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Lectures and Discussions

Abraham’s Descendants: Bruce Feiler, author of “Abraham: A Journey to the Heart of Three Faiths,” discusses the patriarch Jews and Muslims share in an “Abraham Salon” with Forward editor J.J. Goldberg, New Yorker contributor Daphne Merkin and David Roskies, a professor at the Jewish Theological Seminary of America. The conversation is part of the Half King’s weekly literary series. The Half King, 505 W. 23rd St. (at 10th Ave.), Jan. 13, 7 p.m.; free. (212-889-8200)

Wergeland’s Legacy: Scandinavia House opens its doors for a symposium on “The Norwegian Jewish Experience.” Kicking off the museum’s new exhibit, “Jewish Life and Culture in Norway: Wergeland’s Legacy,” the symposium covers Norwegian history, culture and World War II restitution, and is moderated by Jo Benkow, former speaker of the Norwegian Parliament. Other panelists include Avi Becker, secretary-general of the World Jewish Congress; Abel Abrahamsen, chairman emeritus of the Norwegian Immigration Association; Oskar Kvasnes, deputy project director at the Norwegian Folk Museum in Oslo, which provided much of the information and material for this exhibit, and Sidsel Levin, a board member of the Jewish Community of Oslo. Scandinavia House, 58 Park Ave.; Jan. 16, 4 p.m.-6:45 p.m.; free, reservations recommended. (212-847-9717)

Martin Luther King Jr. Day: The Stephen Wise Free Synagogue was the first synagogue in which the Rev. Martin Luther King Jr. spoke. In honor of the day dedicated to the great leader, Elinor Tatum, editor in chief of The Amsterdam News, is the guest speaker at Sabbath services. The Stephen Wise Singers and choir join the celebration. Tatum, daughter of a Holocaust survivor, heads up one of the nation’s oldest and most influential black newspapers. Stephen Wise Free Synagogue, 30 W. 68th St.; Jan. 17, 7:30 p.m.; free. (212-877-4050)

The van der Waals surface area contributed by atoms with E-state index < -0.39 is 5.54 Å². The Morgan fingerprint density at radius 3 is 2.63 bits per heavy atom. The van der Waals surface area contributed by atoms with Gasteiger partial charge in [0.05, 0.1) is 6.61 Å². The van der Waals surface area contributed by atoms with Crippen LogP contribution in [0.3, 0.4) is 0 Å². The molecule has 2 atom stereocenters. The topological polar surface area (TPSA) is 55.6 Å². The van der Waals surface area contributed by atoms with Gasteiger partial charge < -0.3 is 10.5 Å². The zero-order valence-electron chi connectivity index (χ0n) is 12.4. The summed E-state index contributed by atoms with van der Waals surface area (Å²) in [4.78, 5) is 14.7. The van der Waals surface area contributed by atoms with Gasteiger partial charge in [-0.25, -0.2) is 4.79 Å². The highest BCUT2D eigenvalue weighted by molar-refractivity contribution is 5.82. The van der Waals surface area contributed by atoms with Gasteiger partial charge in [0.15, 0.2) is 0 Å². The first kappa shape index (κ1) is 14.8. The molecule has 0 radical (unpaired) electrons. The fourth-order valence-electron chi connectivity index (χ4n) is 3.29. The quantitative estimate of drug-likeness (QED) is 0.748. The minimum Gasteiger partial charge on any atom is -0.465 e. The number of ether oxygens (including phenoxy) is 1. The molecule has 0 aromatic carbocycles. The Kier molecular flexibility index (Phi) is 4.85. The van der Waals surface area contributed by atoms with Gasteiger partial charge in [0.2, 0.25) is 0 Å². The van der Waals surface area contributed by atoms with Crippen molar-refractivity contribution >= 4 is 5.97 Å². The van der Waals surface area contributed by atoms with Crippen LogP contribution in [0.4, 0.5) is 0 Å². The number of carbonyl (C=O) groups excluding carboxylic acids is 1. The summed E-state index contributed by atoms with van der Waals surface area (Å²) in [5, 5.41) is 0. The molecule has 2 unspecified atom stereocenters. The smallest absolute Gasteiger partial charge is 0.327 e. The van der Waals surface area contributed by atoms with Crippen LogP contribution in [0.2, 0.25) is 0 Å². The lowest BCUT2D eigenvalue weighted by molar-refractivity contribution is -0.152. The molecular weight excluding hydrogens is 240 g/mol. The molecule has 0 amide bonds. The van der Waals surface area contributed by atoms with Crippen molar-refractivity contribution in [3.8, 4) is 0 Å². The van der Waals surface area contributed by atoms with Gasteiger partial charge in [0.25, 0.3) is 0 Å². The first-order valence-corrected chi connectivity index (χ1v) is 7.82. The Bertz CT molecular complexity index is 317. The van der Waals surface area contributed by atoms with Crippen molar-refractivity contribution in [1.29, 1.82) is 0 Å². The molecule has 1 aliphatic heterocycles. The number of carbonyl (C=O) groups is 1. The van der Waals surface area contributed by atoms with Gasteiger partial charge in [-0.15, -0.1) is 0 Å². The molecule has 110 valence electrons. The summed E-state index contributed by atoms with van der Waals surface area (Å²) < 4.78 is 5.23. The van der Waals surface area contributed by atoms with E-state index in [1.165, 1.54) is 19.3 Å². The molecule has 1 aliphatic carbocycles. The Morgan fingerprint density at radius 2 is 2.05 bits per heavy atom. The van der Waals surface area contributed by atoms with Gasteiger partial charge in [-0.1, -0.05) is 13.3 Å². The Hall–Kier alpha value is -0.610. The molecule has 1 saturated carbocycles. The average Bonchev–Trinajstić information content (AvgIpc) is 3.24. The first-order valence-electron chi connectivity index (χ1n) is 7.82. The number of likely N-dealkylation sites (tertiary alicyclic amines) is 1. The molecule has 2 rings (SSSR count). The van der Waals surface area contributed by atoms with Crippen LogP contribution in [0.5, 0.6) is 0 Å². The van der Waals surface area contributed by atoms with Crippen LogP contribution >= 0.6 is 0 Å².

Tribute to a Hero: In “Abba Kovner, Poet and Hero: A Celebration of Life and Legacy (1918-1987),” Rich Cohen (“The Avengers,” “Tough Jews”), Anita Diamant (“The Red Tent”), poet Edward Hirsch, Abba Kovner’s son Michael Kovner, Rabbi Harold Kushner (“When Bad Things Happen to Good People,” “Living a Life that Matters”) and Deborah Garrison, the Knopf poetry editor who edited Kovner’s posthumously published “Sloan Kettering,” pay tribute to the writer, poet and fighter. The Israeli poet, who won the 1970 Israel Prize in literature, led the Partisans’ sabotage operations against the German army and served in the Israeli War of Independence. The 92nd Street Y, 1395 Lexington Ave.; Jan. 21, 7:30 p.m.; $18, reservations recommended. (212-415-5500 or


Adult Education: This year’s Spring semester at the New York Kollel–The Center for Adult Jewish Study includes a selection of classes in Hebrew, Jewish history and Jewish texts, including “Biblical and Prayerbook Hebrew,” “Parashat Ha-Shavua: The Weekly Torah Portion,” “Reading Between the Lines: The Weekly Midrash,” “Advanced Beit Midrash,” “Women at Prayer” and many more. The Hebrew Union College-Jewish Institute of Religion, Brookdale Center, 1 W. 4th St.; classes begin Jan. 21, registrations required. (212-824-2272 or

A Woman’s (Special) Place: As part of the Jewish Executive Learning Annex of Brooklyn’s Monday-night lecture series, Rabbi Aaron L. Raskin presents a four-part discussion called “Thanking You for Making Me… a Woman,” which takes a positive look at the special place of women in Judaism, with topics covering women’s mitzvot, female spiritual energy and “women of valor.” JELA is a joint project of Chabad of Brooklyn Heights and Congregation B’nai Avraham. JELA, 117 Remsen St., Brooklyn Heights; Jan. 20-Feb. 10, Mondays, 8 p.m.-9 p.m.; please call for additional information. (718-802-1827)


Freestyle: Since 1980, the Klezmer Conservatory Band has been blending jazz with klezmer and folk classics. The 11-piece ensemble is led by the multi-instrumentalist Hankus Netsky. Forest Hills Jewish Center, 106-06 Queens Boulevard, Forest Hills, Queens; Jan. 19, 8 p.m.; $30-$45, reservations recommended. (718-263-70000, Ticketmaster 212-307-7171 or